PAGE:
Willeke’s career tailed off in his later years, and he retired in the early 1960s. He died of leukemia in Detroit in 1970. The architect considered to be renowned in Detroit received only a four-line description in architectural historian Walter E. Langsam’s 2008 dictionary of Cincinnati architects published by the Architectural Foundation of Cincinnati.

Earning a Wage at Age 15
Leonard Bernard Willeke was the middle of five children. His father was a shoemaker, and Willeke grew up living in an apartment on McMicken Avenue above the Brighton/Mohawk bend of the Miami-Erie Canal (now Central Parkway).

Census records show Willeke was a “press feeder” at age 15. By 18, he had become a draftsman at the architectural firm of George W. Rapp & Son, and he honed his skills by taking classes at the Art Academy of Cincinnati and entering competitions. 

He went on to study architectural history and ornamentation at Columbia University in New York in 1905, presumably after finishing his first house, an Arts & Crafts cottage modified from plans published in Gustav Stickley’s “The Craftsman” magazine for his older sister and brother-in-law on Riddle Road near the University of Cincinnati campus. (He would design a second house on Riddle for a member of his brother-in-law’s family in 1909 and a third on the same road in 1921.)

In the aftermath of the 1906 earthquake and fire that destroyed much of San Francisco, Willeke left New York to be part of the team that rebuilt the famous Palace Hotel. He stayed on in California to help design Folsom Prison, Agnews State Hospital and earthquake-proof buildings on state college campuses in San Jose and San Diego.
Willeke sailed to Europe in 1908 in quest of an education at the Ecole des Beaux Arts in Paris. He wrote daily journals and made sketches of what he saw across western Europe and amassed 8,000 postcards now archived at the University of Michigan.

By 1910, Willeke was back in Cincinnati working as a partner with architects Rudolph Tietig & Walter H. Lee. (His records at Michigan show he contributed to Tietig’s Hyde Park house in 1905.) Willeke became a partner at Allyn Engineering in 1912. Among the Cincinnati houses credited to Willeke are the Dr. Henry S. Irving House (1911) on Madison Road and the Howard Wurlitzer House (1913) on Beechcrest Lane, both in East Walnut Hills. (See project list below.)

Career Blossoms In Detroit
Willeke moved from his Howell Avenue home in Clifton to Detroit in 1914 and earned his architect’s license there in 1916. His varying, detailed and artistic designs – which blended elements of Gothic, Tudor, Romanesque and Beaux Arts architecture – caught the eye of the Ford family, which hired him to complete residential projects that included Henry’s country cottage and Edsel’s mansion.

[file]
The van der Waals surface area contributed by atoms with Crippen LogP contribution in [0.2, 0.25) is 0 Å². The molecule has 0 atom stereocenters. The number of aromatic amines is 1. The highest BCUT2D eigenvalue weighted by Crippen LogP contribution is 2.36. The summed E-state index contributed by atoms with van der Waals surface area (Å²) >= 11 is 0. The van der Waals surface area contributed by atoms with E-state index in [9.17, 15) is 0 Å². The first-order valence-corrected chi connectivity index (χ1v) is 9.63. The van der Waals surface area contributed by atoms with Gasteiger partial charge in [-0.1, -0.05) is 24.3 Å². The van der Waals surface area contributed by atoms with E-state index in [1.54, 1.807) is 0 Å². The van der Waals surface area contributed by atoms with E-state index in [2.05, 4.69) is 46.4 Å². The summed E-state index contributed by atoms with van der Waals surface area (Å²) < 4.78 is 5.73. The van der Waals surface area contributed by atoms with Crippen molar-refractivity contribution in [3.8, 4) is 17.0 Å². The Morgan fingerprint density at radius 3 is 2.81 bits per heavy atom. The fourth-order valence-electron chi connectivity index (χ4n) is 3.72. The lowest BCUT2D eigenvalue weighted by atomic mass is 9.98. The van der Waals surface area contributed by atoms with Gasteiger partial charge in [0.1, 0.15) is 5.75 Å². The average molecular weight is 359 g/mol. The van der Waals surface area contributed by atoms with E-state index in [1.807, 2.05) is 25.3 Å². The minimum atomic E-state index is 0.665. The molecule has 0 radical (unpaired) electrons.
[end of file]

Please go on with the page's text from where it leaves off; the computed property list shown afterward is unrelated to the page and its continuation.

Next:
The Oscar Webber House in Grosse Pointe that Willeke designed was the largest residential project he completed and remains the strongest link the public has to his work in Michigan. Few who drive by his Cincinnati projects know he designed them.

The furniture Willeke designed to place in his homes – a service popularized by Frank Lloyd Wright – is rare. Two of his armchairs were appraised in 2013 at $8,000-$12,000 on “Antiques Roadshow.” The appraiser recommended that the massive chairs, which were carved by a Pullman Co. woodworker, be insured for $20,000. They were the first by Willeke ever brought to the “Roadshow.”

Willeke’s 1919 Phaeton touring car was the first model produced by the Essex Motor Co. of Detroit. An Essex completed a 50-hour, 3,037.4-mile endurance test in Cincinnati that year, reaching an average speed of 60.75 miles per hour, according to Wikipedia.com. The company was taken over by Hudson in 1922, which produced a line called Essex until 1932.

Check Out a Willeke Cottage

Take a free tour of the first home credited to architect Leonard B. Willeke, a 1905 craftsman cottage on Riddle Road in University Heights here .

Cincinnati Homes by Willeke

  • (Some projects have been razed; this is a sampling of existing buildings.)
  • 481, 489 and 443 Riddle Road, University Heights
  • 195 Green Hills Road, Hyde Park
  • 2577 and 2583 Observatory Road, Mount Lookout
  • 1865 Madison Road, 1 and 6 Beech Crest Lane, East Walnut Hills
  • 454 Wood Ave., Clifton

Willeke and partners’ commercial commissions

  • Doctor’s Building, 19 Garfield Place, Downtown
  • Chamber of Commerce Building (now The Reserve at 4th and Race apartments)
  • Cincinnati Tuberculosis Hospital (now Dunham Recreation Center)
  • 14th District School (future apartments)
  • University of Cincinnati College of Engineering

Sources:  www.ancestry.com www.higbiemaxon.com www.quod.lib.umich.edu www.pbs.org https://books.google.com http://digitize.gp.lib.mi.us/